Our technological inventions shape the way we relate to our environment. In Western modernity, humans were seen as the subjects mastering the (natural) world with his technological tools. It resulted in industrial modernity that caused for environmental destruction. Today, digital technology is questioning this modern Western view and how humans relate to technology and their natural environment. How will digital technology change our modern relationship to nature?
Industrial modernity has led to many environmental problems. Our modern technological inventions made it possible for us to relate to the natural world in a modern way: the human as the ruling subject exerting control over the (natural) world with technology. Take plastic or the first plastic grocery bag, a typical modern invention praised as a solution to many problems. Plastic’s attractiveness is in its durability and the fact that it does not perish like organic materials. But soon, the very characteristic that plastic was praised for created problems; the Great Pacific Garbage Patch marks our Pacific Ocean and microplastics contaminate our drinking water. We never had these consequences under control, but only realized this when they became visible to us. The modern Western relation to nature turned out to be problematic. The Anthropocene became the crisis of modernity, according to philosopher Yuk Hui.
With the advent of new class technology of the Fourth Industrial Revolution and the resulting developments (e.g. our increasingly sensorized and datafied living world, the implementation of AI in many domains, the application of more radical forms of computing, the merge of the digital and biological with advances in biotechnology), this modern relationship to nature might change for a number of reasons.
First, we seem to have lost control. As we now intervene in nature at a more fundamental level, we realize the number of unforeseen and unforeseeable consequences of our actions has increased sharply. Our technological creations come with their own dynamics and consequences that are uncontrollable. Digital technology allows systems to emerge as complex systems, which can no longer be overseen. Deep learning, for example, often becomes a black box for its makers and users, since its algorithmic paths are too complex to trace back. Dutch philosopher Jos de Mul even argues that with the evolutionary, bottom-up approach in the creation of AI, we seem to deliberately renounce that we were given control.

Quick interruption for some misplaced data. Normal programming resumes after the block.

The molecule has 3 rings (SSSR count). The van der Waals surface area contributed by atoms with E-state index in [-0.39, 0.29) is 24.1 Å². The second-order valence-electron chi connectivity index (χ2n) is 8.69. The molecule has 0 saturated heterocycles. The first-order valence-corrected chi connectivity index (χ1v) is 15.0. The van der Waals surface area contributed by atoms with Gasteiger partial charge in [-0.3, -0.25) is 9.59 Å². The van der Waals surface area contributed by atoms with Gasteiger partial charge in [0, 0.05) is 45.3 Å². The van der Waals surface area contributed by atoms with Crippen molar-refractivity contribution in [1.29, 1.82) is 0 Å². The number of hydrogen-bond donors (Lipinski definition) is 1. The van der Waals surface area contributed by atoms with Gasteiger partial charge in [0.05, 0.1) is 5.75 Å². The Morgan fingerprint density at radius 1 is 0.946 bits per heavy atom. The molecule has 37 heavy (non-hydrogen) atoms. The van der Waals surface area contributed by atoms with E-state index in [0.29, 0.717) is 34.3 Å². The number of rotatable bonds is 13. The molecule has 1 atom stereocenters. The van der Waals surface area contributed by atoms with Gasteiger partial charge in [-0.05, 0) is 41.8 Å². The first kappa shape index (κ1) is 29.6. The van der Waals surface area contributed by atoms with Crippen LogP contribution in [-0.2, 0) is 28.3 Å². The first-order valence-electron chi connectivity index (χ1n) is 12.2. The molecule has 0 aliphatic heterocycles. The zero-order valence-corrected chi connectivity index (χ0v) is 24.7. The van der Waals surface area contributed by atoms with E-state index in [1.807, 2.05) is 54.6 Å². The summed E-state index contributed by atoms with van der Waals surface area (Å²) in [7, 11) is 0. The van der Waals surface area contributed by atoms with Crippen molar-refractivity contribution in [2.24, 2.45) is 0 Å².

Second, digital technology, now more than ever, challenges human agency. Modern thought divides our world into active agents, mostly humans, and passive objects, mostly non-living things. But as we noticed before, materials are increasingly displaying agency and technology is increasingly able to make decisions autonomously, even about us as humans. For instance, deep learning will be of growing relevance to our daily lives, and algorithms might increasingly steer our behavior in the future. That non-humans are no longer objects of human domination challenges the modern position of humans. In an animistic world, humans are part of an order in which plants, animals, and objects equally have agency.
Third, digital technology questions the separation between the human-made and the natural. Modern inventions such as plastic were static and materialistic. But digital technology is evolving more dynamically, taking a semi-finished shape, going through multiple updates based on information. Digital ecosystems can embody natural principles, as they can emerge as a meme that can replicate, mutate and lead to variations. In this case, the replicator consists not of genes but of digital files, such as programs, protocols, designs. These can be fully open-source and thus be modified, leading to mutations and variations of designs. This happened, for example, in the evolution of the bitcoin ecosystem. We may think that because we invented modern technology we will remain in charge of it, but taking an evolutionary perspective suggests a very different prospect. It invites discussion of whether technology is separate from evolution (modern conception) or whether technological development can be seen as part of evolution. Susan Blackmore talks of the evolution of genes, memes (cultural replicators) and temes (technological replicators), in which we must recognize the decentral position of human in evolution.
We are in the midst of a time when we are urged to reconsider our relationship to nature once again. In an optimistic scenario, digital technology could help us to resolve the modern power relation to nature in which we’ve placed ourselves and our technology and bring us closer to nature instead.